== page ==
Maria Temming

Assistant Editor, Science News Explores

Maria Temming is the assistant editor at Science News Explores. Maria has undergraduate degrees in physics and English from Elon University and a master's degree in science writing from MIT. She has written for Scientific AmericanSky & Telescope and NOVA Next. She’s also a former staff writer at Science News.

All Stories by Maria Temming

  1. Earth

    The weird sky glow called STEVE is really confusing scientists

    Researchers are trying to figure out the recipe of atmospheric conditions that creates this aurora-like light show.

  2. Animals

    Let’s learn about birdwatching for beginners

    One birdwatcher unpacks the personal and scientific rewards of birding, and how to get started.

  3. Materials Science

    Scientists Say: 2-D Material

    Two-dimensional materials such as graphene could improve electronics, carbon capture and more.

  4. Animals

    A newfound type of hedgehog is small, dark and adorable

    At first, this hedgehog was mistaken for a lookalike relative. But its teeth, skull shape and DNA confirmed it as a new species.

  5. Materials Science

    Let’s learn about graphene

    Scientists have been trying to understand and harness this material’s superpowers since its discovery in 2004.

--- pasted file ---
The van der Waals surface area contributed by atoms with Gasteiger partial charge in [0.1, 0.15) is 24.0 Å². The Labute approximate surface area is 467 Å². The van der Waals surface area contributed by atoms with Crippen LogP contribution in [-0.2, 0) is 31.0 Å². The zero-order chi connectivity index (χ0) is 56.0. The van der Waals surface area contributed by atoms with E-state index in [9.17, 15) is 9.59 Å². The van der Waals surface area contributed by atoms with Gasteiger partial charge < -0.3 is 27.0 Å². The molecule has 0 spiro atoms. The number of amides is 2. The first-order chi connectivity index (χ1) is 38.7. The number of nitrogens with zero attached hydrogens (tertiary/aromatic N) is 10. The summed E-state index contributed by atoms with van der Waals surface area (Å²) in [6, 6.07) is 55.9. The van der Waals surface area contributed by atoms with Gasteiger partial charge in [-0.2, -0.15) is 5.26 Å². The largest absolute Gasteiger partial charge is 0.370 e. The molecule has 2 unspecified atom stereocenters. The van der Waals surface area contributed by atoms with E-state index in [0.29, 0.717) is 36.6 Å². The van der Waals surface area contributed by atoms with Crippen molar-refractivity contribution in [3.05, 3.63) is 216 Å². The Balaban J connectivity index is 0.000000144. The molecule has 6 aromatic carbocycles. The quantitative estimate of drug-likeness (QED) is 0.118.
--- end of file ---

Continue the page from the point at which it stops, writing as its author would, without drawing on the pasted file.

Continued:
6. Physics

    Scientists Say: Polarized light

    Sunlight, lamplight and other lights are usually unpolarized. But passing light waves through filters can ‘polarize’ them.

  7. Tech

    Let’s learn about the benefits of playing video games

    Too much screentime poses health risks, but research suggests playing video games can sharpen some skillsets.

  8. Physics

    Scientists Say: Coriolis Effect

    Because Earth spins, airborne objects traveling far and fast — such as airplanes — experience deflections in their motion.

  9. Tech

    Let’s learn about flying drones for science

    Airborne robots help researchers keep tabs on wildlife, agriculture and more.

  10. Physics

    Scientists Say: Muon

    Tracking muons raining down on Earth can reveal new details of pyramids, volcanoes and thunderstorms.

  11. Math

    Let’s learn about mathematical mysteries

    There are still many mysteries about numbers, shapes and other aspects of math that have yet to be solved.

  12. Math

    Scientists Say: Prime number

    Prime numbers’ unique quality — being divisible only by themselves and one — makes them useful for encrypting secret information.